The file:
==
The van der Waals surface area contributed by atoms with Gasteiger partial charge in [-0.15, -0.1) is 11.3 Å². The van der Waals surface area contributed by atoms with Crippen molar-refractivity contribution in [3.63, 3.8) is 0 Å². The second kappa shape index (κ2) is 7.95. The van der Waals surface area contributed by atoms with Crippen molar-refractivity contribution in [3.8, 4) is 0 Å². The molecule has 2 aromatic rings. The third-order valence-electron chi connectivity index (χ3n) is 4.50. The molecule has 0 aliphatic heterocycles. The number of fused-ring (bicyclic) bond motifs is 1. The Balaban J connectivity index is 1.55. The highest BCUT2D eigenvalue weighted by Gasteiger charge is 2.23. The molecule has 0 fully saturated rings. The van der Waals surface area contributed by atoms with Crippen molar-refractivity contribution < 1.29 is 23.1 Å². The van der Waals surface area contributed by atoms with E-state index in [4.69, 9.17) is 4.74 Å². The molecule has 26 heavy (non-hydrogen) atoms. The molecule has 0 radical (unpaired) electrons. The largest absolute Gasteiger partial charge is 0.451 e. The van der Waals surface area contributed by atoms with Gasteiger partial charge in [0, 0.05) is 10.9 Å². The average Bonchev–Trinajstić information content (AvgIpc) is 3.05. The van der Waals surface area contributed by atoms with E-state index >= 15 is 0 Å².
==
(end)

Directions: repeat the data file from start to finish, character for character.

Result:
The van der Waals surface area contributed by atoms with Gasteiger partial charge in [-0.15, -0.1) is 11.3 Å². The van der Waals surface area contributed by atoms with Crippen molar-refractivity contribution in [3.63, 3.8) is 0 Å². The second kappa shape index (κ2) is 7.95. The van der Waals surface area contributed by atoms with Crippen molar-refractivity contribution in [3.8, 4) is 0 Å². The molecule has 2 aromatic rings. The third-order valence-electron chi connectivity index (χ3n) is 4.50. The molecule has 0 aliphatic heterocycles. The number of fused-ring (bicyclic) bond motifs is 1. The Balaban J connectivity index is 1.55. The highest BCUT2D eigenvalue weighted by Gasteiger charge is 2.23. The molecule has 0 fully saturated rings. The van der Waals surface area contributed by atoms with Crippen molar-refractivity contribution < 1.29 is 23.1 Å². The van der Waals surface area contributed by atoms with E-state index in [4.69, 9.17) is 4.74 Å². The molecule has 26 heavy (non-hydrogen) atoms. The molecule has 0 radical (unpaired) electrons. The largest absolute Gasteiger partial charge is 0.451 e. The van der Waals surface area contributed by atoms with Gasteiger partial charge in [0, 0.05) is 10.9 Å². The average Bonchev–Trinajstić information content (AvgIpc) is 3.05. The van der Waals surface area contributed by atoms with E-state index >= 15 is 0 Å².